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I’m not too sure how many of you know the term Jubilee that is found in the Bible? We often hear of jubilee being associated with celebrations or anniversaries, such as the Queen’s recently celebrated Diamond Jubilee in 2012 when she celebrated 60 years as Queen.

In Jewish faith and culture Jubilee is linked with 50 years. Wikipedia gives us this definition of Jewish Jubilee (yovel) year (every 50th year) and the Sabbatical year (every seventh year) are Biblical commandments concerning ownership of land and slaves. The laws concerning the Sabbatical year are still observed by many religious Jews in the State of Israel, while the Jubilee has not been observed for many centuries. According to the Hebrew Bible, every seventh year, farmers in the land if Israel are commanded to let their land lie fallow. The celebration of the Jubilee is the fiftieth year, that is, the year after seven Sabbatical cycles. According to the Torah, observance of Jubliee only applies when the Jewish people live in the lad of Israel according to their tribes. Thus, with the exile of the tribes of Reuben, Gad, and Manasseh (about 600BCE), Jubilee has not been applicable.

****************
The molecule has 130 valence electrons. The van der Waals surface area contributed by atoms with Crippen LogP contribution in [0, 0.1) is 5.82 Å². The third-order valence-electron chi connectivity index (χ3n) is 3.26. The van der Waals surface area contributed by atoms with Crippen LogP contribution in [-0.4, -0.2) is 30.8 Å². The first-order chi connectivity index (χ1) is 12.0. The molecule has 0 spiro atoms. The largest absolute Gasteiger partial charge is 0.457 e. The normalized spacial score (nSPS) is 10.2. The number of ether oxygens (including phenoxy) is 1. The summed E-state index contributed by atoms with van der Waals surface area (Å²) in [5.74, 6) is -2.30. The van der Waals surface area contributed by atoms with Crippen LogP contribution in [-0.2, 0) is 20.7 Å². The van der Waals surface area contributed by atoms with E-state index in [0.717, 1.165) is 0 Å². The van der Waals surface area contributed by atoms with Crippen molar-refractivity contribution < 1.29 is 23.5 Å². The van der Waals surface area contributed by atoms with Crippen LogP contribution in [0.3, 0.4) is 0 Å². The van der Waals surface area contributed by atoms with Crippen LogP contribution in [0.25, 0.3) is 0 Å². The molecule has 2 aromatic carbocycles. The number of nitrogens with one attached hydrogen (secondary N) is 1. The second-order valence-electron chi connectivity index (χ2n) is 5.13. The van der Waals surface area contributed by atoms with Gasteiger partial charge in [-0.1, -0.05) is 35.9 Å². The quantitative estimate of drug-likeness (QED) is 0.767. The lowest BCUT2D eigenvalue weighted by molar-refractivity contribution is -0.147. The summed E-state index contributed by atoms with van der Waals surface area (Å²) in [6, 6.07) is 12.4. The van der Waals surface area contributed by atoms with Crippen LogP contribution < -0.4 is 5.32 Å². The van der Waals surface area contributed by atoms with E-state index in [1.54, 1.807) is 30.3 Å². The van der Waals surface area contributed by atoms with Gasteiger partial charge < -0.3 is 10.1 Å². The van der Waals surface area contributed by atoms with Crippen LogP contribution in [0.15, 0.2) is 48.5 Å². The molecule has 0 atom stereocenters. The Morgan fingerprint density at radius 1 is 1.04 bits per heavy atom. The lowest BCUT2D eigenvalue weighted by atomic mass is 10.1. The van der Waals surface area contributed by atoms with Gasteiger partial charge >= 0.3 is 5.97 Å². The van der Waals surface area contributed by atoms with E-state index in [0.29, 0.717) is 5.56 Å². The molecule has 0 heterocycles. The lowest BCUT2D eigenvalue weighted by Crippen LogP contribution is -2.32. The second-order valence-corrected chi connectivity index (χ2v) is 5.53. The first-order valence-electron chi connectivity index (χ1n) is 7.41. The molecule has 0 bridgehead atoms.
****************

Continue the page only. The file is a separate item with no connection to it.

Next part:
Last week Kelly spoke about the Mercy Seat, a concept that has come to us initially through the Jewish faith, and Jubilee is much the same. The practice of Jubilee was given to the Jewish people to ensure that they understood how it was that God wished them to live upon and use the land. It was a reminder that the land didn’t belong to the Jewish people, it belonged to God. We hear about this in the Old Testament Book of Leviticus. Leviticus is the third book of the Torah and deals with rituals, offerings, legal and moral practices rather than beliefs. To follow the teaching contained in the book of Leviticus means that God can continue to live in the Tabernacle in the midst of the people, that God the relationship God wants with the people can continue. What this particular section about Jubilee tells us is how we should be using and caring for the land and those around us. It gives instructions of how long the land should be worked for and when it needs rest always remembering that it is God’s land. What does that tell us about our care for the world, the land, today? What are the challenges that this passage gives us regarding debts, indebtedness, farming and food production? What can it show us about how we care for ourselves and those around us? In a time where the last year has been different to the many years that came before it, how does Jubilee help us to be God’s people in the world today? Jay Robinson

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